Interest rates have come off their highs in recent days

Part of a cycle … I wouldn’t bail out……

Tom Foley - Chief executive IIB Homeloans
Sunday Independent - July 29 2007

“BROADLY speaking the issue is from the US with the sub prime market in particular causing issues around the markets.

The view from the US is that largely it is contained but that it’ll take time to flush through the system. Ireland is to a large extent following the US.

It’s probably part of a cycle. I wouldn’t be bailing out. We’re going through a cycle with the credit market and liquidity. The hope would be that it will settle down.

Interest rates have come off their highs in recent days, which may help the marketsâ€

Yes, Government bond rates have been falling but this has mainly been on the back of turmoil in the credit markets.
The spread over these rates that most mortgages will holders will have to pay in the future has been increasing significantly.

ECB Interest rates still heading upwards…the US Federal reserve will likely try to cut later this year provided the dollar does not keep falling relative to other currencies.

**Dollar Rebounds From Record Low Versus Euro on Risk Aversion
**

These figures will strengthen Trichet’s hand regarding interest rates.

How so?

LFY

Yeah, there is a general flight to quality going on - RMBS/CMBS spreads spiking, corporate spreads up (the on the run 5y crossover broke 500 earlier from 188 at the start of june) and swap spreads up to a five year high (looking at 5y euro spreads but I’m sure it is across the curve).

Really? Makes sense but do you have any examples of this in practise? Is it just the Irish market or Europe-wide? Would be interested in seeing what is going on at the retail end of things.

LFY

It was argued in some quarters that too high a euro exchange rate could hurt euro region exports especially to the USA and therefore a pause in interest rate rises and/or a reduction might be warranted if the dollar collapse continued.The most vocal in this regard has been the new French president Nicolas Sarcozy.

It’s almost like we have a mirror image of what was happening in late '01/early '02. Then we had a weak euro which confounded people in it’s weakness against the dollar. Rates were falling then, but eurozone rates lagged the Fed on the way down which again seamed to contradict the low euro against the dollar (below 90 cents if I recall).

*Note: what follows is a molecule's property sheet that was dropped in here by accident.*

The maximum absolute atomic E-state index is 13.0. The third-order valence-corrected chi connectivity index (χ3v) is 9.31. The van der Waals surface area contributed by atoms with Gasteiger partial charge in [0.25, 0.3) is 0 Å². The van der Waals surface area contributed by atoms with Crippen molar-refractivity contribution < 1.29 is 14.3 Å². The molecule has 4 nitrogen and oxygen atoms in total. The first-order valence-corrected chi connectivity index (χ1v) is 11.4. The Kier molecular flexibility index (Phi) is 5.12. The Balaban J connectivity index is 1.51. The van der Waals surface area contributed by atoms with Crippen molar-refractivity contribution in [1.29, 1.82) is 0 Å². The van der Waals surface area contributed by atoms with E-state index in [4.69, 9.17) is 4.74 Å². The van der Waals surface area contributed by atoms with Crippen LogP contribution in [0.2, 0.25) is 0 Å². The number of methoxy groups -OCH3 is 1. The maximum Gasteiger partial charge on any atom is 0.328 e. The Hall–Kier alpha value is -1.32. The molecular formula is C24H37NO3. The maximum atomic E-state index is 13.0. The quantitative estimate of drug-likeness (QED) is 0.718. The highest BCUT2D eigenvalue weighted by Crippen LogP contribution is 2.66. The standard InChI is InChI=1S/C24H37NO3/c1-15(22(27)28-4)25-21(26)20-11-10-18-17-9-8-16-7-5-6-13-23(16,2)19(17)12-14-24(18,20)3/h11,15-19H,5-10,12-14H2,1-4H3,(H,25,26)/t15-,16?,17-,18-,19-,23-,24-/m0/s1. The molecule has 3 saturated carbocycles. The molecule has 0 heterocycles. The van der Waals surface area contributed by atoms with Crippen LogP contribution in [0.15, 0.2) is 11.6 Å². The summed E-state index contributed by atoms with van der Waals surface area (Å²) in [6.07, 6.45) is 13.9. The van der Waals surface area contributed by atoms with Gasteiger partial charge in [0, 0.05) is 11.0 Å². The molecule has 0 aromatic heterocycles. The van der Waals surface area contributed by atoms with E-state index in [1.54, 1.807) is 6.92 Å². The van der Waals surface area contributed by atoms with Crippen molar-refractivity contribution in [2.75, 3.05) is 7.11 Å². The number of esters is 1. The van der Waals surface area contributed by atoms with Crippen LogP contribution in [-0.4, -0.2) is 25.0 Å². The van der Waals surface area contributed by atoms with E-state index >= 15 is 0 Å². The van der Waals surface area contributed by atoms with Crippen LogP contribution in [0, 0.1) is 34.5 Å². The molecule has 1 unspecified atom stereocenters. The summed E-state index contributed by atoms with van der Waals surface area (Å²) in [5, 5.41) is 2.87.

Now I believe eurozone rates are lagging the fed on the way up, so we’ve a bit to go yet from the ecb. it’ll be interesting to see how Sarkozy introduces a ‘thatcherite’ moneterist agenda, without having leverage on central bank policy. I’m not sure how Maggie would have got on if the BOE had independence back in 1979.

report on bloomberg that Sarkozy is full of horsemanure, that the Eurotrading partners have not seen a rise in the price of the euro. The dllar is falling because the fed wants to reduce the debt that is paid to the foreign investors.

Green Bear wrote:

I still don’t think the Fed. will cut as inflation could still be a threat and the labour market still looks good:

**Market Volatility Won’t Affect Fed’s Decision: **

What? How would a weakening dollar reduce the debt that is paid to foreign investors? If the US govt pays 100 USD to foreign investors it hardly matters to them what the external value of that 100 USD is.

And the US government does not want to discourage the amount of debt held by foreigners, if that is what you were trying to say. (Populist posturing by Hillary aside.)

LFY

Gatelodge, completely agree. The market still thinks that Greenspan is in charge, sometimes.

While we’re knocking Bloomie columnists about, Caroline Baum is very good on the Fed and monetary policy:
bloomberg.com/apps/news?pid= … mnist_baum

But Austin ‘Done and Dusted’ Hughes said that we are already at the peak ,that rates will come down from here
bloomberg.com/apps/news?pid=20601085&sid=a4eseFcPSL8M&refer=europe